Chair in Biomed Physics & Bio Eng
Professor Lurie graduated in Natural Philosophy (physics) at the University of Aberdeen in 1979. He then went to the University of London where he completed an MSc in Radiation Physics and a PhD in Medical Physics at St. Bartholomew's Medical College.
He joined the staff of the University of Aberdeen in 1983 as a research assistant, working with Jim Hutchison on low-field MRI. He was appointed Lecturer in 1985, and soon afterwards began working on methods for detecting free radicals using double magnetic resonance imaging. He was appointed Senior Lecturer in 1992, and to a Personal Chair in Medical Physics in 2002.
Prof. Lurie has been a Visiting Scientist at the Johns Hopkins University School of Medicine, and a Visiting International Scholar at Ohio State University. He is author of 74 peer-reviewed publications, 8 book chapters, 5 patents and over 260 conference abstracts. He has given 88 invited, keynote and plenary lectures at conferences and workshops around the world, as well as many invited seminars.
His research is concerned with the development of magnetic resonance imaging (MRI) technology and its applications, primarily in bio-medicine. Previous work by Lurie and his team included Proton-Electron Double-Resonance Imaging ("PEDRI") imaging of free radicals, and continuous-wave MRI of solid materials. His current research is focussed on the development and use of Fast Field-Cycling magnetic resonance imaging (FFC-MRI). In addition to leading his own research group, Professor Lurie is the Coordinator of an EU-funded research project, "IDentIFY", with 9 teams in 6 countries working to improve FFC-MRI; the IDentIFY project web site is here. He is also Vice-Chair of the EU COST Action scientific networking initiative, "European Network on NMR Relaxometry" (2016-2020).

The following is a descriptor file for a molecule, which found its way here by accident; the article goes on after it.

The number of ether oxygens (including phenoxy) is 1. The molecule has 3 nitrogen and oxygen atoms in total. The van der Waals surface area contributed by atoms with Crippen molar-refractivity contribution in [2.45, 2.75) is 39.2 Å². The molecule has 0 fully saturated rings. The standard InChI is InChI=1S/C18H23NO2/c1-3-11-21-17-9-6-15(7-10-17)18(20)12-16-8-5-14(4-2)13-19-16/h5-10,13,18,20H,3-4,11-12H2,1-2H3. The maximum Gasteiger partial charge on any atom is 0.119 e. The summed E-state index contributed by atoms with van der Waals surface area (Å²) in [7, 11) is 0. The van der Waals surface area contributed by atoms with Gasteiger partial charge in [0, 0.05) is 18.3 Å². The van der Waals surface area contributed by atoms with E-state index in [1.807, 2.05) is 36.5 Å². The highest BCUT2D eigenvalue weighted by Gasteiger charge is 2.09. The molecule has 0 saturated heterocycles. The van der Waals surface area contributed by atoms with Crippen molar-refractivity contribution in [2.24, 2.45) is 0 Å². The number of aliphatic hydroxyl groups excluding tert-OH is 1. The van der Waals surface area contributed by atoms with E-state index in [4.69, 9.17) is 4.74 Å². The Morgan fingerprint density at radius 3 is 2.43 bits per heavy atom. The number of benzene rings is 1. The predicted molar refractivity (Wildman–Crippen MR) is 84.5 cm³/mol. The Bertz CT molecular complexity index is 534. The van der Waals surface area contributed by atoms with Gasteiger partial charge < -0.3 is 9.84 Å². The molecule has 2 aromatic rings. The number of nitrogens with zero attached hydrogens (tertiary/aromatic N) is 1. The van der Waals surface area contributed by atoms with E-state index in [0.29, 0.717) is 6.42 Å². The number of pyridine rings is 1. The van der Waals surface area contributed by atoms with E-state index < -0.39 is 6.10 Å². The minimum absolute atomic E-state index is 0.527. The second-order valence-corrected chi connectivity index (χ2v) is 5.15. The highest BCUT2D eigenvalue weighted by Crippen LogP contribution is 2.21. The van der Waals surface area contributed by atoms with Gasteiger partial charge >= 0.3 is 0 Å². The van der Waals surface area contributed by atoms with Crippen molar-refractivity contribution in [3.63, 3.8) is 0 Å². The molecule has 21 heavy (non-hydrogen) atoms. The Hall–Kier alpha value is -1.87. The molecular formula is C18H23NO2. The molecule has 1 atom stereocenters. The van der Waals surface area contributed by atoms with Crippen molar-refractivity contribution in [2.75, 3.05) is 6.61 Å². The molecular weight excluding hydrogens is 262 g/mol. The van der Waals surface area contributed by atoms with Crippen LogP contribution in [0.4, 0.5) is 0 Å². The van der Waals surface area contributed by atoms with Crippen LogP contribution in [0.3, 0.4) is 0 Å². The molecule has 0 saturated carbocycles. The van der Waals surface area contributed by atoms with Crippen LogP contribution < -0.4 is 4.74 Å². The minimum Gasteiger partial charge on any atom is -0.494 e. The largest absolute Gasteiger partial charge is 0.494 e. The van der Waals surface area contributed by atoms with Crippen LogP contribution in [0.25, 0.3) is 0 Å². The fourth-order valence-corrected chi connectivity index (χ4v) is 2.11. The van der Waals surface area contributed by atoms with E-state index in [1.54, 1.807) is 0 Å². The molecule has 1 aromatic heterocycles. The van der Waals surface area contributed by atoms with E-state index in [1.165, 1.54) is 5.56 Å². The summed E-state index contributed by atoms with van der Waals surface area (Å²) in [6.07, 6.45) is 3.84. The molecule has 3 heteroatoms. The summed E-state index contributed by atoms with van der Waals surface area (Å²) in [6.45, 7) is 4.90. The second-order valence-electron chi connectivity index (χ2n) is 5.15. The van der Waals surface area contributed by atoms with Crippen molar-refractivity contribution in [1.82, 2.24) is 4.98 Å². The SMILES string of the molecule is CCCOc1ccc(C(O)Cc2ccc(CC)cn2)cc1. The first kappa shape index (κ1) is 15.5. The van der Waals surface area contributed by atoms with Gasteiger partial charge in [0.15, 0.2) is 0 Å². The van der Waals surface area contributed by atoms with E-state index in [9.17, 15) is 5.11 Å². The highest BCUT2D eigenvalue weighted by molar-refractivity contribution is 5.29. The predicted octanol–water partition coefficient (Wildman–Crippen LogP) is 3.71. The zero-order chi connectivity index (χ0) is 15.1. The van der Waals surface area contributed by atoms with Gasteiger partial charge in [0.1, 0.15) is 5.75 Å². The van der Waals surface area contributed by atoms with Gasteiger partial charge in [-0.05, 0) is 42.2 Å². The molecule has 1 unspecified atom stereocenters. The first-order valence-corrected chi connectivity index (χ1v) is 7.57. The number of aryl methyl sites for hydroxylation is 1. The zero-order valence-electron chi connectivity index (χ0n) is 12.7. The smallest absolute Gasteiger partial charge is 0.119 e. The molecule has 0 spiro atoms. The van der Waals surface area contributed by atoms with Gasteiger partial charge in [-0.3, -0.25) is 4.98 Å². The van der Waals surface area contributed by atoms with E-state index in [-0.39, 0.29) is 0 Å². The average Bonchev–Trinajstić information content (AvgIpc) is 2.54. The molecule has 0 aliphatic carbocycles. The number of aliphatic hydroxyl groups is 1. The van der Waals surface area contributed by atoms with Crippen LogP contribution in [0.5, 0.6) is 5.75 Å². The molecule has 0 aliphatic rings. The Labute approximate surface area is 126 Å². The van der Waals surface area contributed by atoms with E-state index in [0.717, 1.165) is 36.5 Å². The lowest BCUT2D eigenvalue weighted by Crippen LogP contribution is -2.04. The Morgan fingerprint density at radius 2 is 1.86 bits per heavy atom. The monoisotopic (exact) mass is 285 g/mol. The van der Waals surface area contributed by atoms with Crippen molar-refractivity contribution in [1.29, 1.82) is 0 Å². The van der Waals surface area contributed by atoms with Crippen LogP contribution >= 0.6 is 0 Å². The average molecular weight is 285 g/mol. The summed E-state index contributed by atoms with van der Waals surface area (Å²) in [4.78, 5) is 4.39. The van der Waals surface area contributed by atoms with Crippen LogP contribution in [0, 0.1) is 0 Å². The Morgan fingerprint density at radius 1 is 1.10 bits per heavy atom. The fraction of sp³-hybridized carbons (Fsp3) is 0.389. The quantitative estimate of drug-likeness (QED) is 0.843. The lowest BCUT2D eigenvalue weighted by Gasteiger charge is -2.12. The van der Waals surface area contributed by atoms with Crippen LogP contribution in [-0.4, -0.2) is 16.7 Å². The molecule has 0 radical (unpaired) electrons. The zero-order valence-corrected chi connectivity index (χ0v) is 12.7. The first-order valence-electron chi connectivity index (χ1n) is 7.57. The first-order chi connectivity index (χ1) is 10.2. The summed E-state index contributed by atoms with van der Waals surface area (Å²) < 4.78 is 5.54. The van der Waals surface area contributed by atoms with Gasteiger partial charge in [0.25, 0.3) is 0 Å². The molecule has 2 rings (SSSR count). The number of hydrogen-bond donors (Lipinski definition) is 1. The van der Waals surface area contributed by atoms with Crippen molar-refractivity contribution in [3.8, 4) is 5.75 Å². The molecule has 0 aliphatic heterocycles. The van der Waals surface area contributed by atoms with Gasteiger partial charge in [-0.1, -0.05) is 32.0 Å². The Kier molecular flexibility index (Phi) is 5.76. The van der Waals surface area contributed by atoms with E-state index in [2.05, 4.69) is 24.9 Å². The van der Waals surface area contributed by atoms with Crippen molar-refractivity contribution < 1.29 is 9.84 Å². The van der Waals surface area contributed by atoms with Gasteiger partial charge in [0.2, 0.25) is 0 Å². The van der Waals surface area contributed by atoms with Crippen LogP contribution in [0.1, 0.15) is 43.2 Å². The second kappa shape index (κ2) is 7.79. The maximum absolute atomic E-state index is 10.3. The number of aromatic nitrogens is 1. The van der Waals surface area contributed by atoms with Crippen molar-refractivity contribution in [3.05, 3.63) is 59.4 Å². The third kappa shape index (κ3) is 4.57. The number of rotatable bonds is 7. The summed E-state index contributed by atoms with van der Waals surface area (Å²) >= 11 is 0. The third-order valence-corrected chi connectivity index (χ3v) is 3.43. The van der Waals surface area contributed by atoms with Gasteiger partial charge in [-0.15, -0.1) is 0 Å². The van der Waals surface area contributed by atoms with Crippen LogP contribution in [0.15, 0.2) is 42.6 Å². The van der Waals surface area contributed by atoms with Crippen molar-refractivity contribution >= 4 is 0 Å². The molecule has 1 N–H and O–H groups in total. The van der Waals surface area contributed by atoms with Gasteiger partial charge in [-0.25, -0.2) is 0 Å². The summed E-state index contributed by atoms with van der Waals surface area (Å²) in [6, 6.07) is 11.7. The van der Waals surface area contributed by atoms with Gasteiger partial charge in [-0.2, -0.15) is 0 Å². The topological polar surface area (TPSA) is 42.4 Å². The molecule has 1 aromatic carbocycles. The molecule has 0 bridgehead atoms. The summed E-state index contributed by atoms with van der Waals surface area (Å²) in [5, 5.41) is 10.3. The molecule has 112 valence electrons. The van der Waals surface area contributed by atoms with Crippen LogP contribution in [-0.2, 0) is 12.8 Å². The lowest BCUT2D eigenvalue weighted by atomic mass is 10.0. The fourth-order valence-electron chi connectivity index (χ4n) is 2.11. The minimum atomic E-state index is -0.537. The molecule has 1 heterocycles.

In September 2017, Prof. Lurie was awarded the Academic Gold Medal of the Institute of Physics and Engineering in Medicine, for "substantial and sustained track record at an outstanding level of contribution to the advancement of academic practice related to physics and engineering applied to medicine and biology."
In this video, Prof. David Lurie explains the rationale behind FFC-MRI and its potential benefits. David Lurie and post-doctoral Fellow Lionel Broche are seen with the team's experimental FFC-MRI scanners.
The research conducted by Professor Lurie and his team concerns the development and use of novel magnetic resonance imaging (MRI) methods, in order to extend the range of applications of MRI.
Fast field-cycling MRI
The research group's most recent research project is on Fast Field-Cycling MRI (FFC-MRI). Instead of keeping the applied magnetic field absolutely constant - as is usual in MRI - in FFC-MRI the magnetic field is deliberately switched rapidly, during the acquisition of image data. In this way it is possible to measure the NMR relaxation times (for example) of tissues as a function of magnetic field, thereby gaining access to new, and potentially very valuable, contrast mechanisms to highlight differences between normal and diseased tissues.
The project was featured in an article in Issue 6 (Autumn 2007, p21) of the magazine ScienceScotland, published by the Royal Society of Edinburgh. An article on the FFC-MRI work was published in the Spring-Summer 2008 issue of Aberdeen University's Innovate magazine.